Turkey Pulse

Turkey-backed forces accused of cutting water to Syrian Kurdish-run region

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Article Summary
Turkish-backed Syrian rebel forces have reportedly stopped a pumping station in Ras al-Ain from providing water hundreds of thousands of people including internally displaced Syrians and Islamic State captives and their families.

Turkey’s pressure campaign on Kurdish-controlled northeastern Syria took a fresh sinister turn this week when Turkish-backed Syrian rebel forces reportedly halted service at the Alok pumping station in the Turkish-occupied town of Ras al-Ain. The facility supplies water to approximately 460,000 people, including hundreds of thousands of internally displaced Syrians as well as Islamic State captives and their families.

“The Turkish-backed sources entered the water station [Feb. 24] and forced it to stop its work and threw out the technicians as well,” wrote Sozda Ahmed of the Kurdish-led Autonomous Administration in Northeast Syria. She told Al-Monitor via the Rojava Information Center in emailed comments, “As a result the city of al Hasakah, Tell Tamar and the rest of the Hasakah region — including Hol and Shedadi — have been left without water. Arisha camp, Hol camp [housing Islamic State fighters’ families] and Washokani camp [housing internally displaced Syrians from Ras al-Ain] have all been affected.”

Ankara has long been accused of seeking to suffocate the Syrian Kurdish-run region economically as well as militarily and politically, all part of a campaign to torpedo Kurdish aspirations of self-rule. Turkey's borders with the Kurdish-administered northeast from Manbij all the way to the Iraqi border further east remain sealed, including to humanitarian organizations.

“Water is a weapon that Turkey has used against Syria in the past and it will likely continue to do so,” Fabrice Balanche, Syria expert and associate professor at France’s Lyon II University, told Al-Monitor.

With all eyes trained on the rebel-held province of Idlib, where Russian-backed Syrian government forces and the Turkish army have been clashing since the start of this month, the Alok affair has largely slipped under the radar. A Russian delegation was expected to arrive in Ankara tomorrow to break a deadlock over Turkish demands for a cease-fire as close to a million displaced civilians remain massed along the Turkish border, reported the state-run Anadolu news agency.

At least 16 Turkish military personnel have died so far, some of them victims of Russian airstrikes.

Balanche reckons that despite all the hawkish rhetoric, the two sides will eventually agree. A putative deal might include Russia letting Turkish forces take the Kurdish-controlled town of Kobani and move people displaced from Idlib there, Arabizing Kobani as was done in Afrin, the Kurdish-majority enclave Turkey invaded in early 2018. “All depends on whether the Kurds cut a deal with regime and tell the Americans to go or not,” Balanche noted.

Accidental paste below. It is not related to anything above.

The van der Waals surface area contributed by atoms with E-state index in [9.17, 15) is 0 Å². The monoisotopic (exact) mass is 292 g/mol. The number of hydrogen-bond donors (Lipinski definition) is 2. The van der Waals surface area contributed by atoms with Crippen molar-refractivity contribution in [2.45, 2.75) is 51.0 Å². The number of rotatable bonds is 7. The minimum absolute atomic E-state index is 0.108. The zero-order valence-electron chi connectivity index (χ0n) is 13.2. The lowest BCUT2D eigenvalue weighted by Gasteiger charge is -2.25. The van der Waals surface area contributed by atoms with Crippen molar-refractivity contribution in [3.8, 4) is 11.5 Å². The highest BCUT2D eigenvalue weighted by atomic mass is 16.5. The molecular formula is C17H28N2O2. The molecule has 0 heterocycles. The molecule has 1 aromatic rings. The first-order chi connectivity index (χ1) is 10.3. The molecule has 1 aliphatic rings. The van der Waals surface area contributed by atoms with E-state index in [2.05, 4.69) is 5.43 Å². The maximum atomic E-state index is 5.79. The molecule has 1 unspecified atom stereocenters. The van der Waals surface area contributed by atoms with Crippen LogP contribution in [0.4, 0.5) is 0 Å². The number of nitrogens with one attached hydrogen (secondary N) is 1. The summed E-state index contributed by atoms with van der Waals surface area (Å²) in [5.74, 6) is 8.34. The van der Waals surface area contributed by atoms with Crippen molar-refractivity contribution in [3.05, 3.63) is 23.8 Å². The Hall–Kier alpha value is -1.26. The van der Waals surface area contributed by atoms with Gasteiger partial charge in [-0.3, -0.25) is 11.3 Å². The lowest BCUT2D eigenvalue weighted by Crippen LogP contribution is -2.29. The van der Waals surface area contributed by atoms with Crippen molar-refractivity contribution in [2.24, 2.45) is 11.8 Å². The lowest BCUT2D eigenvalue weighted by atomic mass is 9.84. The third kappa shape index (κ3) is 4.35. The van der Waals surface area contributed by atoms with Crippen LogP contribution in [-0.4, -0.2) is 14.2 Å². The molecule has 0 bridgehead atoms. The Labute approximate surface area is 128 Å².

Meanwhile, coming amid a global scare over the coronavirus epidemic, a sustained water cut could spell disaster for Hasakah as local authorities struggle to cope with overcrowded displacement camps crammed with infants and children.

Ahmed said that the reasons for the stoppage were not clear to the local authorities. “We only know the station has been prevented from working. We don’t know why they did this or what they want from us.” Nor was it clear whether Turkey gave the orders.

The technicians who were allegedly evicted from the Alok facility are believed to be members of a Syrian government team that routinely visits the station for maintenance purposes and has continued to do so following Turkey’s October “Operation Peace Spring” invasion of Ras al-Ain. Alok was first put out of service by shelling during the Turkish push, the United Nations reported on Oct. 18.

 Kurdish authorities blamed Turkish artillery fire. Service was partially restored with the facility operating at about 20% of capacity.

Well-informed sources familiar with humanitarian relief efforts in northeast Syria said they had heard matching accounts of the situation at Alok from local authorities. 

“Alok water station remains a critically important source of clean water for nearly half a million people in northeast Syria. As was done last year, when the station was damaged in hostilities, the UN and humanitarian partners are advocating to parties to ensure the station runs uninterrupted,” Danielle Moylan, spokesperson for the UN’s Office for the Coordination of Humanitarian Affairs, told Al-Monitor. “In addition, the UN and humanitarian partners are planning emergency water supplies to affected families in the area.”

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Found in: internally displaced persons, turkish intervention in syria, ras al-ain, water crisis, water supply

Amberin Zaman is a senior correspondent reporting from the Middle East, North Africa and Europe exclusively for Al-Monitor. Zaman has been a columnist for Al-Monitor for the past five years, examining the politics of Turkey, Iraq and Syria and writing the daily Briefly Turkey newsletter.  Prior to Al-Monitor, Zaman covered Turkey, the Kurds and conflicts in the region for The Washington Post, The Daily Telegraph, The Los Angeles Times and the Voice of America. She served as The Economist's Turkey correspondent between 1999 and 2016, and has worked as a columnist for several Turkish language outlets. On Twitter: @amberinzaman

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